Forskare: Lisa Bergstrand, Nathalie Hansson, Stina Svärd, Eric Kalisa Twizeyimana, Therance Ndisanga.
Detta är andra fasen av projektet “Kolandoto Healthy Hospital” som är ett samarbete mellan Kolandoto Hospital i Tanzania, och tre Svenska ideella föreningar: I Aid Africa, Arkitekter utan Gränser och Ingenjörer utan Gränser. Den andra fasen, som genomförs under 2016, är ett samarbete mellan tre examensarbeten på Chalmers Tekniska Högskola. Det gemensamma syftet är att, genom samarbete, vidare utreda sjukhusets infrastruktur och föreslå strategier och designförslag, samt att implementera lösningar för ett mer hållbart sjukhus.
Sustainable hospital design and resilient infrastructure has been a collaboration between three master theses at Chalmers University of Technology conducted at Kolandoto Hospital in Tanzania as part of the second phase of the “Healthy Hospital” project during the spring of 2016. The “Healthy Hospital” project is a collaboration between Kolandoto Hospital, and the three Swedish NGOs I Aid Africa (IAA), Architects without Borders (ASF) and Engineers without Borders (ISF). The aim of “Healthy Hospital” is to, through several phases, rehabilitate the facilities and infrastructure at Kolandoto Hospital and support the hospital to fully become a Council Designated Hospital, CDH.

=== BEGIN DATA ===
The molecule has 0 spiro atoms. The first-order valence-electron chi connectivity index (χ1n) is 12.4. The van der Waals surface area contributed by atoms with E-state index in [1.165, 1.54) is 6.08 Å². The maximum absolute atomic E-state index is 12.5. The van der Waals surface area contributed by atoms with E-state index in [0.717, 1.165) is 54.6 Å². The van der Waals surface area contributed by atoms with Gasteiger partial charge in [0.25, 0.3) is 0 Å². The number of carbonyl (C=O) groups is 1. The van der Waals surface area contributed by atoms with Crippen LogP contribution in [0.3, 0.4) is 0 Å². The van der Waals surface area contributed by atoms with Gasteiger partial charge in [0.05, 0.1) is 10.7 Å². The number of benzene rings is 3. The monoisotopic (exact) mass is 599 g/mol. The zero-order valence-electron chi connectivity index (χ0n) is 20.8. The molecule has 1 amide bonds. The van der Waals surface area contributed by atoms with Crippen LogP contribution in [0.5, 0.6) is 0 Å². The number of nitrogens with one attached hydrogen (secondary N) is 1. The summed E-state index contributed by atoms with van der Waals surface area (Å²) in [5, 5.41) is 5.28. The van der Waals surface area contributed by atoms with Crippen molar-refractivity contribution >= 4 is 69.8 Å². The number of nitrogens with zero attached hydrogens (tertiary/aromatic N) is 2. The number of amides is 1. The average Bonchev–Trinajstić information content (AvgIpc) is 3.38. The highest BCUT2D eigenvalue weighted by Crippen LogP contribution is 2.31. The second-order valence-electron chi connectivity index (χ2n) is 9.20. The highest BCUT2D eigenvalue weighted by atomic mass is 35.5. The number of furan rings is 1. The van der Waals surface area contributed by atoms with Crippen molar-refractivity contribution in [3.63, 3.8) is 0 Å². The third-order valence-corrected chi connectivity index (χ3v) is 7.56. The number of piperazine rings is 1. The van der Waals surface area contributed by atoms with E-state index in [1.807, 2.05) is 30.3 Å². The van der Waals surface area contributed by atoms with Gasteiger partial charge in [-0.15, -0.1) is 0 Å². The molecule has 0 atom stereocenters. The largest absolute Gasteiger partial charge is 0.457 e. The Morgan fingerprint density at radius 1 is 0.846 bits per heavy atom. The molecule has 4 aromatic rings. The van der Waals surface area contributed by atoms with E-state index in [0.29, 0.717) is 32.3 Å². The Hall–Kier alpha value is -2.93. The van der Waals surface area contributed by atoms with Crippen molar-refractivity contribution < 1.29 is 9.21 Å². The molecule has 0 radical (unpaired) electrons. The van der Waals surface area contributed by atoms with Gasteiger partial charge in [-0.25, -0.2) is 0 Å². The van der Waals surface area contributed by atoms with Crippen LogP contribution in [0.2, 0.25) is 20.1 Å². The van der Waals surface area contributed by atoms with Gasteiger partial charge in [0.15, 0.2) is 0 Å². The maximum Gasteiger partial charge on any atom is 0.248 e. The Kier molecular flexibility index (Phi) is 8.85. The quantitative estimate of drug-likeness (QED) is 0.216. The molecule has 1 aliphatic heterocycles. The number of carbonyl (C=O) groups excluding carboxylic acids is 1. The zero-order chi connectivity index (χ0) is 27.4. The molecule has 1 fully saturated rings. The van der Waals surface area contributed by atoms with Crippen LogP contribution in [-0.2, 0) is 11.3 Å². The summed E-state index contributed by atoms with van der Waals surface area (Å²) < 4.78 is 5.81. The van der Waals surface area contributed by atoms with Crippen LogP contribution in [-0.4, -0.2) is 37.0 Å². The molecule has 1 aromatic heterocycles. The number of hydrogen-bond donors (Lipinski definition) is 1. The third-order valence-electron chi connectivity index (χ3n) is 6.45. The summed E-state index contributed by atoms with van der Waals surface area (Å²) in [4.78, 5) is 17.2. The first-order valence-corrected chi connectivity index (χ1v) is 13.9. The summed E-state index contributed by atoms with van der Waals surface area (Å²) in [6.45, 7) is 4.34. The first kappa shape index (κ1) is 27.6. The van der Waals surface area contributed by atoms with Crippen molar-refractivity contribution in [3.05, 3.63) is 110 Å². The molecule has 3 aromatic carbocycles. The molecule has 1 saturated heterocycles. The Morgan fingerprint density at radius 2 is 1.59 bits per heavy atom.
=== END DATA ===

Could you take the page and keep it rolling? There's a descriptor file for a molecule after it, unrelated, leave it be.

Download full PDFs:
ARQ 9-2015_Case study of Kolandoto Hospital II_Development through Participatory Design_Rapport Bergstrand
ARQ 9-2015_Case study of Kolandoto Hospital II_Trust in a Change Process_Rapport Hansson,Svard
ARQ 9-2015_Case study of Kolandoto Hospital II_Feasibility study of Power System_Rapport Twiseyimana, Ndisanga
Final Project Summary
Three Masters’ Thesis in Master degree programmes:
Electrical Power Engineering
Sustainable Energy Systems
Industrial Ecology programme
Department of Energy and Environment CHALMERS UNIVERSITY OF TECHNOLOGY Gothenburg, Sweden 2016
- Kolandoto on Call – Developing an Emergency Department through Participatory Design by Lisa Bergstand 2016.
- The Significance of Trust in a Change Process – Case study of Kolandoto Hospital becoming a council designated hospital by Nathalie Hansson and Stina Svärd 2016.
- Feasibility study of a sustainable power system for health facilities – Tanzania by Eric Kalisa Twizeyimana and Therance Ndisanga 2016.